Where’s everyone going? Anywhere but here, apparently.
Almost no Pennsylvania county suffered a population drop as big as Schuylkill County in the last 8 years.
Over the last 8 years, Schuylkill County’s population dropped by 6,224 people. That’s according to new data from the U.S. Census Bureau and sorted by The Pennsylvania State Data Center.
That rate of population decline in Schuylkill County is the 4th most among Pennsylvania’s 67 counties. The only other Pennsylvania counties with population dips bigger than ours since 2010 are Westmoreland (14,583 people), Cambria (11,951), and Erie (8,523).
The Census Bureau estimates Schuylkill County’s population in 2018 at 142,067. Schuylkill County is the 24th most populous in Pennsylvania.
2018 Schuylkill County Population
Coal Region Canary requested extra population information from The Pennsylvania State Data Center. Here’s what it provided on data exclusive to Schuylkill County.
The sheer volume of people not in the area is alarming. And it’s a steady drop since 2010. Remember, only 3 other counties saw bigger drops in the amount of people living in it since 2010.
Here’s a look at Schuylkill County’s population from 2010 through 2018:
The population loss represents a 4.2% drop over the last 8 years. That percentage decline is 20th highest in Pennsylvania over that time.
A silver lining here may be that the population isn’t declining as fast as others. And between 2017 and 2018, Schuylkill County’s population drop was below its average annual decline since 2010.
Since 2010, Schuylkill County dropped by 778 people per year, on average. However, between 2017 and 2018, only 599 left.
Now, that’s still a pretty steep drop. It’s the 12th biggest population drop in Pennsylvania over the year, ending July 1, 2018. But we’re searching for silver linings here, remember?
Schuylkill County Natural Losses
Plain and simple, we’re dying faster than we’re being born.
Natural losses count as the amount of births against the number of deaths. If a county has more births than deaths, it’s considered a natural increase. That’s not us.
Schuylkill County, between 2010 and 2018, suffered an overall natural loss. Nearly 5,000 more people died in Schuylkill County than were born since 2010.
In fact, our 4,936 natural loss is the third most in the state. Only Westmoreland County (-11,212) and Luzerne County (-6,868) had that many more deaths than births.
Schuylkill County Migration
The Census calculates an area’s migration by adding the number of people moving to the area (467 in our case) to the people who’ve left in the last 8 years. That’s 2,215 people leaving Schuylkill County in that time.
So, overall, the county’s “Net Migration” is a negative: -1,748.
Essentially, people leave and don’t come back. At least not too often and not recently.
Pennsylvania Population Modestly Rises
The bad (worse?) news is that Schuylkill County’s declines actually come at times when Pennsylvania’s population increased, ever so slightly.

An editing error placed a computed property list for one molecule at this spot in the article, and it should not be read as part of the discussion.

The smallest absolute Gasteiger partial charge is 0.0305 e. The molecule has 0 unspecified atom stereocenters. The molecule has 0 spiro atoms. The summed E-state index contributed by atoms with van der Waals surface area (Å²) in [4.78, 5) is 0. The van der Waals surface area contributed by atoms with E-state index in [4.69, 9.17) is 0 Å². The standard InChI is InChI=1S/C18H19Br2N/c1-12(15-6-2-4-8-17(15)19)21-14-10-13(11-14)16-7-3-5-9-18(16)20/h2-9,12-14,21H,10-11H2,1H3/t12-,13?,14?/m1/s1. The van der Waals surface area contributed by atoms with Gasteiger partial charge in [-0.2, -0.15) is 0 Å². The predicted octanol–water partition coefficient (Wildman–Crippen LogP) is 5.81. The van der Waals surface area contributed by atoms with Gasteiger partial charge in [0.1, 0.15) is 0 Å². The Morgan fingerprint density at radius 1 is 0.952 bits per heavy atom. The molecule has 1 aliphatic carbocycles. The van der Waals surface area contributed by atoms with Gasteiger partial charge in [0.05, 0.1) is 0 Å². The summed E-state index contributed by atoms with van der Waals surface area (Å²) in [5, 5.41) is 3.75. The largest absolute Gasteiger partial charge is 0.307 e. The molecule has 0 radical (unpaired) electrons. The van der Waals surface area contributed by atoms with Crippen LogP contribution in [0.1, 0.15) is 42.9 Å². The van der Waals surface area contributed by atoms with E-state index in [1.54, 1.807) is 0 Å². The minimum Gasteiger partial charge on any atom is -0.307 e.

Between 2010 and 2018, the state’s population rose 0.8%. And it went up one-tenth of a percent from 2017-2018.
According to figures from The Pennsylvania State Data Center, the fastest growing counties since 2010 are Cumberland, Lebanon, Centre, Lehigh, and Lancaster.
April 26, 2019 at 6:49 am
Hmmm, is everyone sliding down the mountain, and into Lebanon Co.?
“Lebanon County has the distinction of being the fastest growing county from 2017-2018 according to research conducted by the Pennsylvania State Data Center.
The county saw a population increase of 1.3% over the course of the last year, which is the largest increase of any county.
Lebanon is also the second-fastest growing county since 2010, with an increase of 5.8%, a numeric increase of 7,737 people, just behind Cumberland county which tops the list with an increase of 6.8%.”
April 26, 2019 at 10:04 am
The more important aspect to look at is, who is leaving and who is staying? I am looking at it in Economic terms. We know that we are experiencing a serious “brain drain” educated leaving, welfare staying. I would like a more detailed (which will come out in 2020 Census) accounting of College Graduates compared to 2010 who are in County.
This is important for future Businesses moving into this county. Employers are looking for the “educated” workforce, which Skook is sorely lacking.
April 26, 2019 at 12:34 pm
It’s true, but it’s also easier for people to move into an area. Businesses need proper infrastructure and we offer almost none of that. Our towns are a mess and largely inaccessible. Businesses want low startup costs (don’t get that in a rotting historic building, not that there’s anything wrong with historic buildings) and access to the things that make them successful — good roads, fast internet, etc. If you build it, they will come.
But you’re right, we know first-hand that the smartest ones typically leave.
May 28, 2022 at 2:36 am